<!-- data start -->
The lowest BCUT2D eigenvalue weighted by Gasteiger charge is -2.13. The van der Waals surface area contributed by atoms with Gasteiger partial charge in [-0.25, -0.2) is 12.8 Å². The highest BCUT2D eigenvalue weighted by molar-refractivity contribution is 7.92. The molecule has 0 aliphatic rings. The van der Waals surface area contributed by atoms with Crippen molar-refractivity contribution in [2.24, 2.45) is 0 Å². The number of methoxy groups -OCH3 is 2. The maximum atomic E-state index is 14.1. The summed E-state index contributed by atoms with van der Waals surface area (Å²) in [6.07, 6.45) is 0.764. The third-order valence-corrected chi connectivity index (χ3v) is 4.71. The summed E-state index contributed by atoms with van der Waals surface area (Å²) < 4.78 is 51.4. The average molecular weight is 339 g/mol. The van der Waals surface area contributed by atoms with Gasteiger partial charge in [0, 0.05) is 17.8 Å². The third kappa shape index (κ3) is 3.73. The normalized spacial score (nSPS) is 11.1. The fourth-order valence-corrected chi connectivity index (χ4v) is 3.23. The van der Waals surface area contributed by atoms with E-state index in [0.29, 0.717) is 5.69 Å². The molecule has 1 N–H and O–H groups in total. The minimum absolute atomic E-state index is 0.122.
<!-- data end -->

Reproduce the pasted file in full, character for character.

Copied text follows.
The lowest BCUT2D eigenvalue weighted by Gasteiger charge is -2.13. The van der Waals surface area contributed by atoms with Gasteiger partial charge in [-0.25, -0.2) is 12.8 Å². The highest BCUT2D eigenvalue weighted by molar-refractivity contribution is 7.92. The molecule has 0 aliphatic rings. The van der Waals surface area contributed by atoms with Crippen molar-refractivity contribution in [2.24, 2.45) is 0 Å². The number of methoxy groups -OCH3 is 2. The maximum atomic E-state index is 14.1. The summed E-state index contributed by atoms with van der Waals surface area (Å²) in [6.07, 6.45) is 0.764. The third-order valence-corrected chi connectivity index (χ3v) is 4.71. The summed E-state index contributed by atoms with van der Waals surface area (Å²) < 4.78 is 51.4. The average molecular weight is 339 g/mol. The van der Waals surface area contributed by atoms with Gasteiger partial charge in [0, 0.05) is 17.8 Å². The third kappa shape index (κ3) is 3.73. The normalized spacial score (nSPS) is 11.1. The fourth-order valence-corrected chi connectivity index (χ4v) is 3.23. The van der Waals surface area contributed by atoms with E-state index in [0.29, 0.717) is 5.69 Å². The molecule has 1 N–H and O–H groups in total. The minimum absolute atomic E-state index is 0.122.